In the age of globalization, marketization, and decentralization of environmental governance, scholarship on private environmental regimes has proliferated over the past decades and greatly influenced the discourse in international environmental politics. This book aims to argue for the benefits of private governance on climate change. As expressed in the title of the book—Beyond Politics—the authors emphasize the emerging conceptual shift of global climate governance, from the traditionally dominant government policy to a new form of governance by the private sector, including corporations, nongovernmental organizations (NGOs), and individuals (both households and consumers). This work adds to the growing awareness of the role of private environmental governance by demonstrating numerous examples of private climate governance and developing a theory to explain the growing demand of this new type of regime.

This extraordinarily ambitious book starts with a comprehensive description of climate change science and social impacts, followed by the history of action and inaction due to various political, social, and psychological barriers. It presents an extensive number of scholarly perspectives on governance challenge, along with numerous cases of private voluntary activities by corporations, NGOs, and individuals. The authors’ work will be useful in advancing environmental governance studies both theoretically and practically. The book, therefore, should be read not only by scholars from various fields (such as political science, law, economics, and psychology) but also by businesspeople in various industrial sectors and, needless to say, environmental activists and students.

Throughout their discussion, Vandenbergh and Gilligan evaluate opportunities and benefits of private governance from the perspective of (1) how much emission reduction would be possible if all household and corporate behavior change were to occur (“technical potential”), (2) how much behavioral change can be expected (“behavioral plasticity”), and (3) to what extent private voluntary initiatives are accepted and implemented (“initiative feasibility”). They argue that voluntary initiatives based on corporations, NGOs, and individuals’ motivation, together with carefully designed private initiatives and continuously developed new technologies, make private climate governance “promising” for problem mitigation, even when it is missing the coercive power and resources of government. Whereas a public governance approach is often inflexible, bureaucratic, and slow in implementation, and frequently restricts business and consumer activities by command-and-control regulatory framework, private governance is economically and politically more feasible, promotes environmental innovation, and is fast and flexible in its creation. Moreover, private governance can leverage the international trade system to expand pressure for climate mitigation across borders where national governments are out of reach for regulating economic actors.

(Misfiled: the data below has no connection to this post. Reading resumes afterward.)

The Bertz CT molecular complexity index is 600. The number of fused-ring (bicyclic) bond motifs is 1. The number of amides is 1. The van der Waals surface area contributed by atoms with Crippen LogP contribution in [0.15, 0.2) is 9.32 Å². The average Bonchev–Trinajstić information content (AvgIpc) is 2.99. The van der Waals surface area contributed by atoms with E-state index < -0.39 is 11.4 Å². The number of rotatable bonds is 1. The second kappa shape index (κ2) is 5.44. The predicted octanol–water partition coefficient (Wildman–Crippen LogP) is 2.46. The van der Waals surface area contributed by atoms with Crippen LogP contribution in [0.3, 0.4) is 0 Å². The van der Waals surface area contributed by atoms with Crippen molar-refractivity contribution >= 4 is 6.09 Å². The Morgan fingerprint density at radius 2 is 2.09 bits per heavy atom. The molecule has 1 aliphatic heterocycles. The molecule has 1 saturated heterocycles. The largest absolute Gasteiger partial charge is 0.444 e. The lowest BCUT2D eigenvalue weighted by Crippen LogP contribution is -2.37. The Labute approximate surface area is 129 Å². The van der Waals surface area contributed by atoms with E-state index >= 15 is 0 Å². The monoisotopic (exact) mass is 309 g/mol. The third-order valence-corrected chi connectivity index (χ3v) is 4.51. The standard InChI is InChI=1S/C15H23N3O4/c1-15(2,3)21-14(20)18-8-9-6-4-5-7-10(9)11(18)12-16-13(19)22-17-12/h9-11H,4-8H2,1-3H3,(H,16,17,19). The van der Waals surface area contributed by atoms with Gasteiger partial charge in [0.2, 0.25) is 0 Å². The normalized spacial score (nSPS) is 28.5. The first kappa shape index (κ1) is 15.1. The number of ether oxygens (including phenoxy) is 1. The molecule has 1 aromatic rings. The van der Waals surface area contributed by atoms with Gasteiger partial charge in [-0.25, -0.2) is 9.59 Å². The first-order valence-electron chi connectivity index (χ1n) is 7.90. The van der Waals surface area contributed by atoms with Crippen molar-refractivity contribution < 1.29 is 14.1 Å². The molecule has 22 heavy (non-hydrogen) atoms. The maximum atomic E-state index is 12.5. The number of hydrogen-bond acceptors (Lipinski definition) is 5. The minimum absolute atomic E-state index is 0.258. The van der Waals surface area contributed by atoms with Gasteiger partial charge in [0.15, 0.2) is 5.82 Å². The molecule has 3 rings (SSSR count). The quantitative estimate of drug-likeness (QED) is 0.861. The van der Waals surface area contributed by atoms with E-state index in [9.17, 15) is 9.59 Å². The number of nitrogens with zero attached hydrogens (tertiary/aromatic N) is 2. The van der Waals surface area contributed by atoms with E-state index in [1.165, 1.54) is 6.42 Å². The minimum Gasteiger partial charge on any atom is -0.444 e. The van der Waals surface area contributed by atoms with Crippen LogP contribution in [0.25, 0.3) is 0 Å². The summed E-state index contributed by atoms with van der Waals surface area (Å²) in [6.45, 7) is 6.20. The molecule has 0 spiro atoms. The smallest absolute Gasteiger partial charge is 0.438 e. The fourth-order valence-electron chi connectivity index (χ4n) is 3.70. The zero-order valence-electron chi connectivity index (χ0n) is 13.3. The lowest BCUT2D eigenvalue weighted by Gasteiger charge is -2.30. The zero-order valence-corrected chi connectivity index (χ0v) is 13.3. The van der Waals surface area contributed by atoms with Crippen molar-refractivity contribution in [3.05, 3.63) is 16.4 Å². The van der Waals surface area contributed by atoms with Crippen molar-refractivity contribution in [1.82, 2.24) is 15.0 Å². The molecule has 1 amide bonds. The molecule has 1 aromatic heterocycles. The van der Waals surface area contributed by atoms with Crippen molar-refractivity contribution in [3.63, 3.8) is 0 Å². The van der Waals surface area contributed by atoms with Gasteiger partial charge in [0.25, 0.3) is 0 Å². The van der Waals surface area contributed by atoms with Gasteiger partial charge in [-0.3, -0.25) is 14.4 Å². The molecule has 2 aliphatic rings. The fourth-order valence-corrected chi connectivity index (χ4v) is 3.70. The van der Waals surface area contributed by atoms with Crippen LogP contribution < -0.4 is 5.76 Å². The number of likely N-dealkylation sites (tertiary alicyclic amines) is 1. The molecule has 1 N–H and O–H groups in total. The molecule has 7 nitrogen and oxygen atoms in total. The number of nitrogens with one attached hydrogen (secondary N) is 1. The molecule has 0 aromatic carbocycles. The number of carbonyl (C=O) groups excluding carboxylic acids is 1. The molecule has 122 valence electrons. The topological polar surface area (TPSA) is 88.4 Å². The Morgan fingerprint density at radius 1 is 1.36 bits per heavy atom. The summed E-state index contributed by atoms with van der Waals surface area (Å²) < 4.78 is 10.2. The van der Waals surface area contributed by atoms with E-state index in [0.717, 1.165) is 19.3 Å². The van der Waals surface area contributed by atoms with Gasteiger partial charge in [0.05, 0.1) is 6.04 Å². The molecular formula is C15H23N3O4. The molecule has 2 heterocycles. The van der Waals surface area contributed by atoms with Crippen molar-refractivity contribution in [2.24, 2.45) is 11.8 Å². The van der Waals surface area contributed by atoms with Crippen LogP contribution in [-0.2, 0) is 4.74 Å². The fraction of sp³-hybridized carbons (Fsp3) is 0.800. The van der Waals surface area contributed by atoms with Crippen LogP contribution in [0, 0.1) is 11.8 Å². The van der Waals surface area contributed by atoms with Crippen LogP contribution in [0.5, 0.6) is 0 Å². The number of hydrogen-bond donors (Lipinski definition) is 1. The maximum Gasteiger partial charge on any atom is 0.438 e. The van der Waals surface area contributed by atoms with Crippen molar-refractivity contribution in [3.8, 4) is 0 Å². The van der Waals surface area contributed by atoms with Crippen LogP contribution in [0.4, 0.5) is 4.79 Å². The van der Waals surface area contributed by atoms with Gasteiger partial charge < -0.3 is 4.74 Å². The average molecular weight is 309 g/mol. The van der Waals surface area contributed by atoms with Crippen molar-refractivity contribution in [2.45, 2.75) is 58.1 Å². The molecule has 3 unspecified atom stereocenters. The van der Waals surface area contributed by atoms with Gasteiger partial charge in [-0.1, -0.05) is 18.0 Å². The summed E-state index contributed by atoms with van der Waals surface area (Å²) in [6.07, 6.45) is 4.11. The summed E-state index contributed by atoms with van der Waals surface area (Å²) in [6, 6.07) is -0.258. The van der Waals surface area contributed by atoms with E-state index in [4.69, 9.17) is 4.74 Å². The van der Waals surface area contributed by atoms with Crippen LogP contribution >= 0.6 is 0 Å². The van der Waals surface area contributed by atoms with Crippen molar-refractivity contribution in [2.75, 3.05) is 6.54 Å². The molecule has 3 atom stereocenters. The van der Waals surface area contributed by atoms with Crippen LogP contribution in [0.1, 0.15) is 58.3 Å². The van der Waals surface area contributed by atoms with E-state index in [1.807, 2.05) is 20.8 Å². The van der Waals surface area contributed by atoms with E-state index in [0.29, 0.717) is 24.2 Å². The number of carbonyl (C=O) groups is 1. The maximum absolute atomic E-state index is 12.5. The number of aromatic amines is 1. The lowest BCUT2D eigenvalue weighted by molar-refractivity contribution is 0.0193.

Indeed, hundreds of initiatives, standards, and codes of conduct are collectively pressuring global business activities and creating new social values, as the authors discuss. An additional research agenda would nevertheless help further inspire the climate policy engagement of readers. First, even though the data and cases about voluntary practices by the private sector provided in the book (between chapters 4 and 7) are numerous, they are somewhat anecdotal, and the entire picture of the proliferation of private regimes and their efficacy can be difficult to deduce. An expanded sector-based analysis could help clear potential selection bias in the theoretical generalization; the environmental impact of business activities tremendously varies based on industry—from IT, services, and manufacturing to infrastructure and extractive industries.

Second, more extensive analysis of the risk and limitation of private governance would make the roadmap presented more promising. Fixing market failures—such as negative externalities, information asymmetry, monopolistic competition, and moral hazard—by using the same market system that created them is challenging. Private actors, especially corporations and consumers, are at the same time both contributors and troublemakers with respect to creating a sustainable world. While they provide innovation and ideas for efficient resource use, they are the very cause of pollution and overconsumption. Similarly, increasingly freer global trade, which can be effective for promoting higher environmental standards in global product chains, is also the very system that proliferated race-to-the-bottom problems in every corner of global society and ecosystems.

Finally, analysis of the correlation between public and private governance, rather than disconnecting the two, may be more of an inspiration. A small government approach is not necessarily faster or more efficient, and a large government approach need not always restrict corporate and household activities. National governments fund environmental infrastructure and promote technological and economic innovation, such as upgrading energy grids to lower energy costs and incentivizing fuel-efficient automobile manufacturers and buyers by reducing taxes and regularizing priority traffic lanes. Intergovernmental organizations can also have a normative influence on corporate and consumers’ ecological decision-making. The value of private actors is inevitably embedded in the political and social system, and those two should not be disconnected from each other.